Confidentiality and information sharing

  • Our work with young women remains confidential and we do not discuss the content or nature of our work with young women to external professionals or other young women unless we must.

  • Where we could share information we seek young women’s consent to do so.

  • All Abianda practitioners are having continuous and transparent conversations about the boundaries of confidentiality and information sharing in their work with young women.

  • All practitioners explain to young women the distinction between sharing information externally and internally at Abianda.

  • All young women are shown their referral form in their introductory session. As such please only include information that pertains to the referral criteria for the project. Please refrain from including full case histories. We do not need to know this.

When we share information externally

We break confidentiality and share information when:

  • a young woman discloses information that makes us believe that they or another young person or vulnerable adult is experiencing, or is at risk of experiencing, abuse (significant harm);

  • a young woman discloses information that makes us believe that a serious crime is going to be committed;

  • a young woman discloses information about a serious crime that has been committed and it is in the public interest to share that information.

 

When might we share information?

We may share information outside of the organisation about seemingly less significant details we learn about young women in regard to risk and safeguarding issues. We may make the decision to do this because it means we can access additional support for young women, or because we think the information will contribute to the multi-agency efforts to recognise abuse or support safeguarding efforts and efforts to target perpetrators of locations of concern.

 

However, in all of these circumstances, we will always seek the consent of the young woman before doing so. We explain what our concerns are, and why we believe it might be useful for her and other professionals/partners to be aware of this information. Wherever possible we facilitate and support young women sharing this information themselves, and being in control of what gets shared.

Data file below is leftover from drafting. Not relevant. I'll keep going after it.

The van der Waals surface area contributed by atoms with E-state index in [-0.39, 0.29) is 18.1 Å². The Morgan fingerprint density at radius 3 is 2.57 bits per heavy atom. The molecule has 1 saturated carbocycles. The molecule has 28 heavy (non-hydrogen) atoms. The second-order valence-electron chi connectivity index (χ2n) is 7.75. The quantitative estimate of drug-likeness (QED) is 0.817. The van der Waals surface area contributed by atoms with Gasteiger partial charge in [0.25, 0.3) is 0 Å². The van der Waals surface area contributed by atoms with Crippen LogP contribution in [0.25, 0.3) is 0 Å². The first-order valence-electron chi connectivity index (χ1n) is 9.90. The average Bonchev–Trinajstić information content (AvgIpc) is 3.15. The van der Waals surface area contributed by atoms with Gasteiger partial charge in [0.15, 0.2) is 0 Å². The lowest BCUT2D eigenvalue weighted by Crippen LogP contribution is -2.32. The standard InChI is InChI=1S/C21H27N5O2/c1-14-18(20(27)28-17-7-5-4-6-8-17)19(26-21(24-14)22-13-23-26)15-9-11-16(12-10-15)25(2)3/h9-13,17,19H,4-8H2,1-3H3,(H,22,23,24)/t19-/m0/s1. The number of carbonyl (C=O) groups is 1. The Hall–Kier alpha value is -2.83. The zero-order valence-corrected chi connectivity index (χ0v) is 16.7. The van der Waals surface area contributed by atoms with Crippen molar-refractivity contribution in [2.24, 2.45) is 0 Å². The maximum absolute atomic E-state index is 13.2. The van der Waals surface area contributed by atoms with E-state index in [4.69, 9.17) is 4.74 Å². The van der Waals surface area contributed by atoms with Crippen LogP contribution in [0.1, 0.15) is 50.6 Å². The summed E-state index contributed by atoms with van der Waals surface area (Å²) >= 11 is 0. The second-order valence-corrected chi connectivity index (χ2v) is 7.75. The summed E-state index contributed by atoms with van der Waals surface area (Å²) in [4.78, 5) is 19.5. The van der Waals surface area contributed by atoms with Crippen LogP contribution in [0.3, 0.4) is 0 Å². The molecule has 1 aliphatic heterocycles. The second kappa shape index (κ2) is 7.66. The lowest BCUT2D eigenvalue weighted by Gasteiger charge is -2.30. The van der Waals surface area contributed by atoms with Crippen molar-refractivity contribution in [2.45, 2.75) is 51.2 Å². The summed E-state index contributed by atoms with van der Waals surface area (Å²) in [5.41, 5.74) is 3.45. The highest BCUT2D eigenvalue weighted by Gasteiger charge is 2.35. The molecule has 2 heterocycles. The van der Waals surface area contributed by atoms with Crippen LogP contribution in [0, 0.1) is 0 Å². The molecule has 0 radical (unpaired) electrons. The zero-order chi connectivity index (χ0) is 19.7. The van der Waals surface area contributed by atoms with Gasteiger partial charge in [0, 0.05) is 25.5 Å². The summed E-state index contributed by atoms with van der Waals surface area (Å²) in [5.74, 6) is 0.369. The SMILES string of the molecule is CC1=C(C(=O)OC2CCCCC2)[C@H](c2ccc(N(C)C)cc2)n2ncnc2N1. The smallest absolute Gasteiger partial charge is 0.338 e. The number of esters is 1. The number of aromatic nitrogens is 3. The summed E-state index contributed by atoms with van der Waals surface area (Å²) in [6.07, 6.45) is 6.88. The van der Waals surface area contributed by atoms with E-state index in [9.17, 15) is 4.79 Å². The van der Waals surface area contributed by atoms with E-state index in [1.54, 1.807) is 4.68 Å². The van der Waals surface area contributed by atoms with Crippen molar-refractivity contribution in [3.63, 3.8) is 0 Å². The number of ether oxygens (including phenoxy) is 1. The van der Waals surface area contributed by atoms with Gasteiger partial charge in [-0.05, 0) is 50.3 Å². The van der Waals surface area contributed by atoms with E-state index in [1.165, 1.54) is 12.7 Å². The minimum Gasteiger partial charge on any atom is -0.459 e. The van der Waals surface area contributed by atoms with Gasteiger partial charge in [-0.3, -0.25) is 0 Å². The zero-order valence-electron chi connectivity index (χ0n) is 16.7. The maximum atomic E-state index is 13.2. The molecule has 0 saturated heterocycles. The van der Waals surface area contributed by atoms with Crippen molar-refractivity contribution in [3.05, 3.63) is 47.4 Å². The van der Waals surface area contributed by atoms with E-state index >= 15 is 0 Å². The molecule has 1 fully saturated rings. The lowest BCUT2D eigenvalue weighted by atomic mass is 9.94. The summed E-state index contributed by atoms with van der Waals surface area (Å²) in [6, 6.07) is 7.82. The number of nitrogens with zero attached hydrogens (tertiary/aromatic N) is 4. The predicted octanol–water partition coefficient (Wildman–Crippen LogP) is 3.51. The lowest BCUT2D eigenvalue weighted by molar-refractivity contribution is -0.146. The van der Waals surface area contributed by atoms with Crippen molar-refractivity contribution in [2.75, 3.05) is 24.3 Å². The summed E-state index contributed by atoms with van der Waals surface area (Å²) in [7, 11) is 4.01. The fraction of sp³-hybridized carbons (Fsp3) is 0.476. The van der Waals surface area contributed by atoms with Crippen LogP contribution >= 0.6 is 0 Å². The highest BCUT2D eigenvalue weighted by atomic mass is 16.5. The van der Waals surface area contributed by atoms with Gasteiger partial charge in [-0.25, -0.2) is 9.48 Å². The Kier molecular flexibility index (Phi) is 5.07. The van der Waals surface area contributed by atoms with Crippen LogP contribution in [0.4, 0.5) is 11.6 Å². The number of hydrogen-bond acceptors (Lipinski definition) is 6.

Our ongoing transparency with young women around information sharing supports:

  • the development of a trusting relationship

  • demonstrates to the young woman how equal and consensual relationships work

  • allows her to take control of the safeguarding efforts, or be a partner in these efforts

  • demonstrates loyalty to our participation principles and increases young women's opportunities to influence decision making in the safeguarding process

   

Keeping young women informed 

In honouring our participation principles and in meeting young people's human rights, we prioritise keeping young women informed in a way that they understand and is safe. At every step of the decision making process we seek out ways that we can increase the young woman's influence and involvement in decision making.

 

This might include:

  • Seeking her consent for us to attend professionals and statutory meetings (LAC reviews, CP conferences, professional meetings, strategy meetings etc);

  • If she is unable or does not want to attend meetings, that we consult her on how she would like us to represent her and what she would like professionals to hear;

  • We update her progress, and seek her wishes on what she would like to happen next;

  • We inform the professional network that we will not progress with certain actions and meeting until we have sought the young woman's consent and input.